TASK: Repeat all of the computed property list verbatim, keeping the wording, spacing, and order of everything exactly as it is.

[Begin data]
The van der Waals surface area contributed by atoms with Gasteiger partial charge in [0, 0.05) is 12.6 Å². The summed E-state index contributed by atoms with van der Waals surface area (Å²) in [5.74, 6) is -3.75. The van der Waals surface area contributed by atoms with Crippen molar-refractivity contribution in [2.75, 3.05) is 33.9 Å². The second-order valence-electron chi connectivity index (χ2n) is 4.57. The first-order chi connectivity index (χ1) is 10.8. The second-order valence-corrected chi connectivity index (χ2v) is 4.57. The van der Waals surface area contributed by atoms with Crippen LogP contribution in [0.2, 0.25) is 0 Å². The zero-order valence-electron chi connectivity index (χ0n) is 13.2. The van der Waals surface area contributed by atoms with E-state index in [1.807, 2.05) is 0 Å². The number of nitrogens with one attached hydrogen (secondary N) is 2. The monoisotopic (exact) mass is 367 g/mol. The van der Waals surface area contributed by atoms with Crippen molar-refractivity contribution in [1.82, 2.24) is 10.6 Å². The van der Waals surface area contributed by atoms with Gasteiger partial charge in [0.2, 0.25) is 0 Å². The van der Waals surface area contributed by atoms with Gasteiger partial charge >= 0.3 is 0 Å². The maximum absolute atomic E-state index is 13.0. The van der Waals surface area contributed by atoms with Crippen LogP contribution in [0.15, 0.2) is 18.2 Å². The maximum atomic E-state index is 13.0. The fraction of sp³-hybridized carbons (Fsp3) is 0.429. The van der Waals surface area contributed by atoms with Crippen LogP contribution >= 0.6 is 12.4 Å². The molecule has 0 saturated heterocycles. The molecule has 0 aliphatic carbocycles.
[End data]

The van der Waals surface area contributed by atoms with Gasteiger partial charge in [0, 0.05) is 12.6 Å². The summed E-state index contributed by atoms with van der Waals surface area (Å²) in [5.74, 6) is -3.75. The van der Waals surface area contributed by atoms with Crippen molar-refractivity contribution in [2.75, 3.05) is 33.9 Å². The second-order valence-electron chi connectivity index (χ2n) is 4.57. The first-order chi connectivity index (χ1) is 10.8. The second-order valence-corrected chi connectivity index (χ2v) is 4.57. The van der Waals surface area contributed by atoms with Crippen LogP contribution in [0.2, 0.25) is 0 Å². The zero-order valence-electron chi connectivity index (χ0n) is 13.2. The van der Waals surface area contributed by atoms with E-state index in [1.807, 2.05) is 0 Å². The number of nitrogens with one attached hydrogen (secondary N) is 2. The monoisotopic (exact) mass is 367 g/mol. The van der Waals surface area contributed by atoms with Crippen molar-refractivity contribution in [1.82, 2.24) is 10.6 Å². The van der Waals surface area contributed by atoms with Gasteiger partial charge in [0.2, 0.25) is 0 Å². The van der Waals surface area contributed by atoms with Gasteiger partial charge >= 0.3 is 0 Å². The maximum absolute atomic E-state index is 13.0. The van der Waals surface area contributed by atoms with Crippen LogP contribution in [0.15, 0.2) is 18.2 Å². The maximum atomic E-state index is 13.0. The fraction of sp³-hybridized carbons (Fsp3) is 0.429. The van der Waals surface area contributed by atoms with Crippen LogP contribution >= 0.6 is 12.4 Å². The molecule has 0 saturated heterocycles. The molecule has 0 aliphatic carbocycles.